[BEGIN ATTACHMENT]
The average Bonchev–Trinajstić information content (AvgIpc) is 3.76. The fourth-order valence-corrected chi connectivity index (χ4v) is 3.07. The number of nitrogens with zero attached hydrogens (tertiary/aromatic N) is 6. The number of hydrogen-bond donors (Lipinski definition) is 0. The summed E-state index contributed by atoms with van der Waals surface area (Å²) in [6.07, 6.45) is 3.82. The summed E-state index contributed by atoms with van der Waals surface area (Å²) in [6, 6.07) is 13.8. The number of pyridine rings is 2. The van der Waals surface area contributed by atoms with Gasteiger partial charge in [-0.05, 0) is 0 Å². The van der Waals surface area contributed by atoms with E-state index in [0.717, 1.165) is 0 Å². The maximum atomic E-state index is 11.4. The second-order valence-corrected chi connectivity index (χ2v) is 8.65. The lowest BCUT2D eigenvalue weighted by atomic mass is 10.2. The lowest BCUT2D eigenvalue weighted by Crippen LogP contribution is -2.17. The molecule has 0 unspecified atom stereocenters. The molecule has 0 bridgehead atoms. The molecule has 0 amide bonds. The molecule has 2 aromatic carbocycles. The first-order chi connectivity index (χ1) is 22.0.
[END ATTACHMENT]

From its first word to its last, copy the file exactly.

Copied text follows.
The average Bonchev–Trinajstić information content (AvgIpc) is 3.76. The fourth-order valence-corrected chi connectivity index (χ4v) is 3.07. The number of nitrogens with zero attached hydrogens (tertiary/aromatic N) is 6. The number of hydrogen-bond donors (Lipinski definition) is 0. The summed E-state index contributed by atoms with van der Waals surface area (Å²) in [6.07, 6.45) is 3.82. The summed E-state index contributed by atoms with van der Waals surface area (Å²) in [6, 6.07) is 13.8. The number of pyridine rings is 2. The van der Waals surface area contributed by atoms with Gasteiger partial charge in [-0.05, 0) is 0 Å². The van der Waals surface area contributed by atoms with E-state index in [0.717, 1.165) is 0 Å². The maximum atomic E-state index is 11.4. The second-order valence-corrected chi connectivity index (χ2v) is 8.65. The lowest BCUT2D eigenvalue weighted by atomic mass is 10.2. The lowest BCUT2D eigenvalue weighted by Crippen LogP contribution is -2.17. The molecule has 0 unspecified atom stereocenters. The molecule has 0 bridgehead atoms. The molecule has 0 amide bonds. The molecule has 2 aromatic carbocycles. The first-order chi connectivity index (χ1) is 22.0.